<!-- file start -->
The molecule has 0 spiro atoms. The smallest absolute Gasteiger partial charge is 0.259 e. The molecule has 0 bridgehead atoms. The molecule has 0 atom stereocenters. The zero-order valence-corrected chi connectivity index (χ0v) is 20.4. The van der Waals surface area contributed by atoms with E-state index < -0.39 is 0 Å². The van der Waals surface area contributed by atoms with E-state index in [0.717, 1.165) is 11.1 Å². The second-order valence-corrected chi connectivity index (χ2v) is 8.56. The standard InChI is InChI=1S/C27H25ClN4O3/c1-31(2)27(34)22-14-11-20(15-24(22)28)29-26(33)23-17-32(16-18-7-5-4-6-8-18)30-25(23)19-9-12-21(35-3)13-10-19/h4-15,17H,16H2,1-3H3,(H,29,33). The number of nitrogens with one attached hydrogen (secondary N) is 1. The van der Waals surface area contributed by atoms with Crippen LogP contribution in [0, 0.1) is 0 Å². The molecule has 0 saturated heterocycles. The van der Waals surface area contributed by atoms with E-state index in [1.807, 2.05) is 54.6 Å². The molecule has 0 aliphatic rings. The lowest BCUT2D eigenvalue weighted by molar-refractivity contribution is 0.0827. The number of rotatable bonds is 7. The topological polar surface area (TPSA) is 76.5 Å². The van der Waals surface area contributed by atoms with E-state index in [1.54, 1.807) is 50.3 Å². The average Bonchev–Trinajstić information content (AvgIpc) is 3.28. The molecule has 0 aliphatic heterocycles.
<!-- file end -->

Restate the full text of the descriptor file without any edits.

The molecule has 0 spiro atoms. The smallest absolute Gasteiger partial charge is 0.259 e. The molecule has 0 bridgehead atoms. The molecule has 0 atom stereocenters. The zero-order valence-corrected chi connectivity index (χ0v) is 20.4. The van der Waals surface area contributed by atoms with E-state index < -0.39 is 0 Å². The van der Waals surface area contributed by atoms with E-state index in [0.717, 1.165) is 11.1 Å². The second-order valence-corrected chi connectivity index (χ2v) is 8.56. The standard InChI is InChI=1S/C27H25ClN4O3/c1-31(2)27(34)22-14-11-20(15-24(22)28)29-26(33)23-17-32(16-18-7-5-4-6-8-18)30-25(23)19-9-12-21(35-3)13-10-19/h4-15,17H,16H2,1-3H3,(H,29,33). The number of nitrogens with one attached hydrogen (secondary N) is 1. The van der Waals surface area contributed by atoms with Crippen LogP contribution in [0, 0.1) is 0 Å². The molecule has 0 saturated heterocycles. The van der Waals surface area contributed by atoms with E-state index in [1.807, 2.05) is 54.6 Å². The molecule has 0 aliphatic rings. The lowest BCUT2D eigenvalue weighted by molar-refractivity contribution is 0.0827. The number of rotatable bonds is 7. The topological polar surface area (TPSA) is 76.5 Å². The van der Waals surface area contributed by atoms with E-state index in [1.54, 1.807) is 50.3 Å². The average Bonchev–Trinajstić information content (AvgIpc) is 3.28. The molecule has 0 aliphatic heterocycles.